Movies such as “King Arthur” have been made as recently as 2004, also attempting to demystify the ancient reality from romanticized, heavily Christian-influenced myth. From Malory’s Le Morte D’Arthur to Bradley’s The Mists of Avalon, the story of King Arthur transforms itself from a heroic, male-centric, Christian-oriented tale of great deeds to a female-oriented retelling of a decidedly non-Christian era and the rise and fall of the man who would bridge the dividing faiths. As this continuing fascination with the story begins to suggest, the meaning of the Arthurian legend reaches deep within our psyches to help us identify and define ourselves within our culture, particularly in how we relate to two key symbols – the Holy Grail and the sword of power – as they are described by the psychological theory of Emma Jung.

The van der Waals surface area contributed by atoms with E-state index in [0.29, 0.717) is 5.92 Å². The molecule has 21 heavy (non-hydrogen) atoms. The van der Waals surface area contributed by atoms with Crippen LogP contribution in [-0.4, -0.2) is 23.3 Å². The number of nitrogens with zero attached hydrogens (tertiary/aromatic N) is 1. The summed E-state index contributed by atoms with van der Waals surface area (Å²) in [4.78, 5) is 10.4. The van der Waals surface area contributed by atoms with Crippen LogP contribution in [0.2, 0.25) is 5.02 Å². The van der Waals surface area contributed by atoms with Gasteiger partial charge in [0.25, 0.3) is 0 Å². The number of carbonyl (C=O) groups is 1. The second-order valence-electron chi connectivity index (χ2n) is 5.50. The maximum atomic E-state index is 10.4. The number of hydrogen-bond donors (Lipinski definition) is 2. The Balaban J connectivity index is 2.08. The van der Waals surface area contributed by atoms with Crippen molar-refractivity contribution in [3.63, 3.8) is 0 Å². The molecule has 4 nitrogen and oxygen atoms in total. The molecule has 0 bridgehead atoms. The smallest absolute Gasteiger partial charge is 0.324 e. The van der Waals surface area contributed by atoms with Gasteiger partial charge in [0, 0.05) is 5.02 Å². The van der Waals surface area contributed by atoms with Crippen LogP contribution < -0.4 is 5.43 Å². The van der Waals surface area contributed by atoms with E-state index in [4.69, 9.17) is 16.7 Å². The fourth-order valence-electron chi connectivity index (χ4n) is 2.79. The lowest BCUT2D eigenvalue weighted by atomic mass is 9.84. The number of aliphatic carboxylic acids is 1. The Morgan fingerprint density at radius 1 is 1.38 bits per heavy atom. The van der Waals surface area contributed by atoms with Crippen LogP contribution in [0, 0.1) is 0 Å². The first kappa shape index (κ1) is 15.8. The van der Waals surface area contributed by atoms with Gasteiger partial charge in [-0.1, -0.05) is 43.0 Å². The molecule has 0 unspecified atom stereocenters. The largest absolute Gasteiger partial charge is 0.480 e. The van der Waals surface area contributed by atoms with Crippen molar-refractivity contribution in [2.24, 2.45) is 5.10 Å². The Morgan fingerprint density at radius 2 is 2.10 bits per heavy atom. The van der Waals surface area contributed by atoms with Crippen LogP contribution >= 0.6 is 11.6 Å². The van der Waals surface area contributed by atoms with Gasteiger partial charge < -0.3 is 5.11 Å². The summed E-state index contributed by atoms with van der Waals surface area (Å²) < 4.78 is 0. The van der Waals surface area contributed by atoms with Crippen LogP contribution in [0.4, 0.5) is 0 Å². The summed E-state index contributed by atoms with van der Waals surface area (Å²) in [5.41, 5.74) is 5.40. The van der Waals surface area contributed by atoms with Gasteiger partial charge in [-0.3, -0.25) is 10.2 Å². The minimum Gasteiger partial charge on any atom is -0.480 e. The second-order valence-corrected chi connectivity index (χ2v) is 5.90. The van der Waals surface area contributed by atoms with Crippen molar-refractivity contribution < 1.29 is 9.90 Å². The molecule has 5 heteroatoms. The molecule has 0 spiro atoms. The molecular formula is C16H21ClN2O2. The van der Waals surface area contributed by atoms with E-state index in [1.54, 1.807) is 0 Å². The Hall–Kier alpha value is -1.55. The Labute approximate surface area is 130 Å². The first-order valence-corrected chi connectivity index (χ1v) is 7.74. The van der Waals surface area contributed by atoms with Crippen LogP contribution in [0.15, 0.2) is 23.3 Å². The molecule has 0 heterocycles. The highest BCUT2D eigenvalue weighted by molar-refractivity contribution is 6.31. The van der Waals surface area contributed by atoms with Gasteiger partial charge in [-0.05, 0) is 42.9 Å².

It can be argued, of course, that the meaning of the text does not necessarily apply to all people as only those raised within the Western tradition are exposed to the stories of King Arthur and his knights. In addition, the stories have been around for so long and told in so many different ways that each person raised within this tradition seems to have their own conception of just what is meant by these magical objects and the role that they play in helping us determine our own inner quest. However, the specificity of the legends as they are understood by various individuals is not necessarily as important as one might imagine. as the emphasis of Jungian analysis does not rest on the intentions or thoughts of the authors, but rather on the symbols that fall onto the page as a result of the author’s interaction with the collective unconscious. “The Grail motif is .interiorized by the individuals who are caught by its spell. . It is singular, celibate. finally sterile”